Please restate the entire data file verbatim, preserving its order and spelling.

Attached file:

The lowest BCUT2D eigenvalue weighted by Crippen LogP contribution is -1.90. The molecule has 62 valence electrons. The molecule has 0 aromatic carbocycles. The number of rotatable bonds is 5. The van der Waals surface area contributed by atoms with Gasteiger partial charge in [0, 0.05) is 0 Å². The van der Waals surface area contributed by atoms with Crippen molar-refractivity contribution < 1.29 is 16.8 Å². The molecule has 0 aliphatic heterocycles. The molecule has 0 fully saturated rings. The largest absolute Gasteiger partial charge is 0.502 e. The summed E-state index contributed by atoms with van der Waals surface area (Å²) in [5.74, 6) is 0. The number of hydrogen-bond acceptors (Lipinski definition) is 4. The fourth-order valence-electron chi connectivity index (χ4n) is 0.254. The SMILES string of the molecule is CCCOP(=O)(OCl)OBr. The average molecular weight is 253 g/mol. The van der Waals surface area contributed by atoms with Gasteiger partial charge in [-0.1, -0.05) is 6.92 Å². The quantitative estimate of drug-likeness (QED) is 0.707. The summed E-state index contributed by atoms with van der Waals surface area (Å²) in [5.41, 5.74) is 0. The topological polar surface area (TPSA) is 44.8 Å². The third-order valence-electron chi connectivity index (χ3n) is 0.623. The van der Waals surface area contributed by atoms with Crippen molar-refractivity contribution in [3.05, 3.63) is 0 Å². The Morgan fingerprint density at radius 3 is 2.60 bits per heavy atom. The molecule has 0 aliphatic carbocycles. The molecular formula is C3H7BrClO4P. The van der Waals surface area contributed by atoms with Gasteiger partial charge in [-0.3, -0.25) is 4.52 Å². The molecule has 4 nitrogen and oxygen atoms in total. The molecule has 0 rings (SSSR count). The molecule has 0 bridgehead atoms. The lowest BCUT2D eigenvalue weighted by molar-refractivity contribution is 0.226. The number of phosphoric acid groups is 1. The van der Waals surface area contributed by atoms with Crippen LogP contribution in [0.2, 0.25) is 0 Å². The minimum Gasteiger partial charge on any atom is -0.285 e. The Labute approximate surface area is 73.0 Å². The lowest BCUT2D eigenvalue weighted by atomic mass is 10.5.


The lowest BCUT2D eigenvalue weighted by Crippen LogP contribution is -1.90. The molecule has 62 valence electrons. The molecule has 0 aromatic carbocycles. The number of rotatable bonds is 5. The van der Waals surface area contributed by atoms with Gasteiger partial charge in [0, 0.05) is 0 Å². The van der Waals surface area contributed by atoms with Crippen molar-refractivity contribution < 1.29 is 16.8 Å². The molecule has 0 aliphatic heterocycles. The molecule has 0 fully saturated rings. The largest absolute Gasteiger partial charge is 0.502 e. The summed E-state index contributed by atoms with van der Waals surface area (Å²) in [5.74, 6) is 0. The number of hydrogen-bond acceptors (Lipinski definition) is 4. The fourth-order valence-electron chi connectivity index (χ4n) is 0.254. The SMILES string of the molecule is CCCOP(=O)(OCl)OBr. The average molecular weight is 253 g/mol. The van der Waals surface area contributed by atoms with Gasteiger partial charge in [-0.1, -0.05) is 6.92 Å². The quantitative estimate of drug-likeness (QED) is 0.707. The summed E-state index contributed by atoms with van der Waals surface area (Å²) in [5.41, 5.74) is 0. The topological polar surface area (TPSA) is 44.8 Å². The third-order valence-electron chi connectivity index (χ3n) is 0.623. The van der Waals surface area contributed by atoms with Crippen molar-refractivity contribution in [3.05, 3.63) is 0 Å². The Morgan fingerprint density at radius 3 is 2.60 bits per heavy atom. The molecule has 0 aliphatic carbocycles. The molecular formula is C3H7BrClO4P. The van der Waals surface area contributed by atoms with Gasteiger partial charge in [-0.3, -0.25) is 4.52 Å². The molecule has 4 nitrogen and oxygen atoms in total. The molecule has 0 rings (SSSR count). The molecule has 0 bridgehead atoms. The lowest BCUT2D eigenvalue weighted by molar-refractivity contribution is 0.226. The number of phosphoric acid groups is 1. The van der Waals surface area contributed by atoms with Crippen LogP contribution in [0.2, 0.25) is 0 Å². The minimum Gasteiger partial charge on any atom is -0.285 e. The Labute approximate surface area is 73.0 Å². The lowest BCUT2D eigenvalue weighted by atomic mass is 10.5.